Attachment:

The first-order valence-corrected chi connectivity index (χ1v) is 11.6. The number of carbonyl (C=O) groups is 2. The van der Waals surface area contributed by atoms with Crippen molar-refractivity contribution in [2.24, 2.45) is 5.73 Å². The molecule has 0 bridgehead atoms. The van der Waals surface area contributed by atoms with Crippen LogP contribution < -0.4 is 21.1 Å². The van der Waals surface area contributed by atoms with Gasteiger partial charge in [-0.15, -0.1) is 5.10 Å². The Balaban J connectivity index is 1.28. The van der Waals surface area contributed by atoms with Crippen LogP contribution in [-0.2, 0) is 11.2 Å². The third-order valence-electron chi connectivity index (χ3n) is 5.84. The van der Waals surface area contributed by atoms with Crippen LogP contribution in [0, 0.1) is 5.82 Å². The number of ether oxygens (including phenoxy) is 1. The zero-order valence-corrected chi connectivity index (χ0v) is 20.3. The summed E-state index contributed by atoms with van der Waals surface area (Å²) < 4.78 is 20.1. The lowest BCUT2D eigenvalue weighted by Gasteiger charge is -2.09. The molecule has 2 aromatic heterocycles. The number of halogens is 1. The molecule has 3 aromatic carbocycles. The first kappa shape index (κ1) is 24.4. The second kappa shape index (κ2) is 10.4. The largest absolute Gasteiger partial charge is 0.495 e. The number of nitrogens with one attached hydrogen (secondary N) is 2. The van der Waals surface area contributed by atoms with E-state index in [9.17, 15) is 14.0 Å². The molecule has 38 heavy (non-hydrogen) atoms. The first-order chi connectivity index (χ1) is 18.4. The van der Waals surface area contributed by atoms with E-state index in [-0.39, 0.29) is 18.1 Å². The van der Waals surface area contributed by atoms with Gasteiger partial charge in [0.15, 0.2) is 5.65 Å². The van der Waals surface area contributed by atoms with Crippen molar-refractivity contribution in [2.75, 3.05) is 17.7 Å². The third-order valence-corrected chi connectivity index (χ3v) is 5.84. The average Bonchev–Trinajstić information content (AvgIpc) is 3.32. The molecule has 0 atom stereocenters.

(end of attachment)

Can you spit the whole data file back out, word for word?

The first-order valence-corrected chi connectivity index (χ1v) is 11.6. The number of carbonyl (C=O) groups is 2. The van der Waals surface area contributed by atoms with Crippen molar-refractivity contribution in [2.24, 2.45) is 5.73 Å². The molecule has 0 bridgehead atoms. The van der Waals surface area contributed by atoms with Crippen LogP contribution < -0.4 is 21.1 Å². The van der Waals surface area contributed by atoms with Gasteiger partial charge in [-0.15, -0.1) is 5.10 Å². The Balaban J connectivity index is 1.28. The van der Waals surface area contributed by atoms with Crippen LogP contribution in [-0.2, 0) is 11.2 Å². The third-order valence-electron chi connectivity index (χ3n) is 5.84. The van der Waals surface area contributed by atoms with Crippen LogP contribution in [0, 0.1) is 5.82 Å². The number of ether oxygens (including phenoxy) is 1. The zero-order valence-corrected chi connectivity index (χ0v) is 20.3. The summed E-state index contributed by atoms with van der Waals surface area (Å²) < 4.78 is 20.1. The lowest BCUT2D eigenvalue weighted by Gasteiger charge is -2.09. The molecule has 2 aromatic heterocycles. The number of halogens is 1. The molecule has 3 aromatic carbocycles. The first kappa shape index (κ1) is 24.4. The second kappa shape index (κ2) is 10.4. The largest absolute Gasteiger partial charge is 0.495 e. The number of nitrogens with one attached hydrogen (secondary N) is 2. The van der Waals surface area contributed by atoms with E-state index in [9.17, 15) is 14.0 Å². The molecule has 38 heavy (non-hydrogen) atoms. The first-order chi connectivity index (χ1) is 18.4. The van der Waals surface area contributed by atoms with E-state index in [-0.39, 0.29) is 18.1 Å². The van der Waals surface area contributed by atoms with Gasteiger partial charge in [0.15, 0.2) is 5.65 Å². The van der Waals surface area contributed by atoms with Crippen molar-refractivity contribution in [2.75, 3.05) is 17.7 Å². The third-order valence-corrected chi connectivity index (χ3v) is 5.84. The average Bonchev–Trinajstić information content (AvgIpc) is 3.32. The molecule has 0 atom stereocenters.